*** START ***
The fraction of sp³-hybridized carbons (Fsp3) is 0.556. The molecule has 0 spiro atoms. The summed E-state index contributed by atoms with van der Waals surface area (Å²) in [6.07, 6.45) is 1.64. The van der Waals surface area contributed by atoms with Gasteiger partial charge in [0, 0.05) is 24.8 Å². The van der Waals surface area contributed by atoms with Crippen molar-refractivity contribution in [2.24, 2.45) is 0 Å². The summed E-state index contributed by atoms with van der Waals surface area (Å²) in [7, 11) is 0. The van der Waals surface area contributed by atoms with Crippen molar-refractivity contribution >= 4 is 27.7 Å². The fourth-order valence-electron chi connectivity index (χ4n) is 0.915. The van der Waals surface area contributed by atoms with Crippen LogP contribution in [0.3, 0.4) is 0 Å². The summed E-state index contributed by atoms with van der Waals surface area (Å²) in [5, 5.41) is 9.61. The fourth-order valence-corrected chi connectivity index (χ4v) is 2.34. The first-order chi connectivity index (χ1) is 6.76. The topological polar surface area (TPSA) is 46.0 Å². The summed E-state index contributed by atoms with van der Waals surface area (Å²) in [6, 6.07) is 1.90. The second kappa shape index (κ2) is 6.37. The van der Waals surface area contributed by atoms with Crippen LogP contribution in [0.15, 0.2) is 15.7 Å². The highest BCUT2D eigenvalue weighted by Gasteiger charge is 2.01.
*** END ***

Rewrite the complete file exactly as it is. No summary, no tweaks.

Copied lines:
The fraction of sp³-hybridized carbons (Fsp3) is 0.556. The molecule has 0 spiro atoms. The summed E-state index contributed by atoms with van der Waals surface area (Å²) in [6.07, 6.45) is 1.64. The van der Waals surface area contributed by atoms with Gasteiger partial charge in [0, 0.05) is 24.8 Å². The van der Waals surface area contributed by atoms with Crippen molar-refractivity contribution in [2.24, 2.45) is 0 Å². The summed E-state index contributed by atoms with van der Waals surface area (Å²) in [7, 11) is 0. The van der Waals surface area contributed by atoms with Crippen molar-refractivity contribution >= 4 is 27.7 Å². The fourth-order valence-electron chi connectivity index (χ4n) is 0.915. The van der Waals surface area contributed by atoms with Crippen LogP contribution in [0.3, 0.4) is 0 Å². The summed E-state index contributed by atoms with van der Waals surface area (Å²) in [5, 5.41) is 9.61. The fourth-order valence-corrected chi connectivity index (χ4v) is 2.34. The first-order chi connectivity index (χ1) is 6.76. The topological polar surface area (TPSA) is 46.0 Å². The summed E-state index contributed by atoms with van der Waals surface area (Å²) in [6, 6.07) is 1.90. The second kappa shape index (κ2) is 6.37. The van der Waals surface area contributed by atoms with Crippen LogP contribution in [0.15, 0.2) is 15.7 Å². The highest BCUT2D eigenvalue weighted by Gasteiger charge is 2.01.